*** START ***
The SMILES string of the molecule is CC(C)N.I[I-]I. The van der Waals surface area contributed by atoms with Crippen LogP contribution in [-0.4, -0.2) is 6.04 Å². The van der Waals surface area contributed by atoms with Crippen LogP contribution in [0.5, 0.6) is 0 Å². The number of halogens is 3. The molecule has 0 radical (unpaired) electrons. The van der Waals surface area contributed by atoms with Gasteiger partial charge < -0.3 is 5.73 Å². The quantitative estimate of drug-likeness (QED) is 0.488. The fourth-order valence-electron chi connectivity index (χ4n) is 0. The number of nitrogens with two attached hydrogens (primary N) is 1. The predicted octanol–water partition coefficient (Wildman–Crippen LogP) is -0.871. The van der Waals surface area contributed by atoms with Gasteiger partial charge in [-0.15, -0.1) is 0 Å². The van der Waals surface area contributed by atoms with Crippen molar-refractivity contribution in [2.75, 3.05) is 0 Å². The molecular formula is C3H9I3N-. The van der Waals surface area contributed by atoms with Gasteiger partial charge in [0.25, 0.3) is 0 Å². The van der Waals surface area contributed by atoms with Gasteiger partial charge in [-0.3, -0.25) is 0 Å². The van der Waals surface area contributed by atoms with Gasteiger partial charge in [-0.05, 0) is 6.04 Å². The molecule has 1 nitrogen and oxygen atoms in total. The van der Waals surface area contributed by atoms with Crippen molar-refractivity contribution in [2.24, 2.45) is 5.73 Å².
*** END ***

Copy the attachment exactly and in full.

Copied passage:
The SMILES string of the molecule is CC(C)N.I[I-]I. The van der Waals surface area contributed by atoms with Crippen LogP contribution in [-0.4, -0.2) is 6.04 Å². The van der Waals surface area contributed by atoms with Crippen LogP contribution in [0.5, 0.6) is 0 Å². The number of halogens is 3. The molecule has 0 radical (unpaired) electrons. The van der Waals surface area contributed by atoms with Gasteiger partial charge < -0.3 is 5.73 Å². The quantitative estimate of drug-likeness (QED) is 0.488. The fourth-order valence-electron chi connectivity index (χ4n) is 0. The number of nitrogens with two attached hydrogens (primary N) is 1. The predicted octanol–water partition coefficient (Wildman–Crippen LogP) is -0.871. The van der Waals surface area contributed by atoms with Gasteiger partial charge in [-0.15, -0.1) is 0 Å². The van der Waals surface area contributed by atoms with Crippen molar-refractivity contribution in [2.75, 3.05) is 0 Å². The molecular formula is C3H9I3N-. The van der Waals surface area contributed by atoms with Gasteiger partial charge in [0.25, 0.3) is 0 Å². The van der Waals surface area contributed by atoms with Gasteiger partial charge in [-0.3, -0.25) is 0 Å². The van der Waals surface area contributed by atoms with Gasteiger partial charge in [-0.05, 0) is 6.04 Å². The molecule has 1 nitrogen and oxygen atoms in total. The van der Waals surface area contributed by atoms with Crippen molar-refractivity contribution in [2.24, 2.45) is 5.73 Å².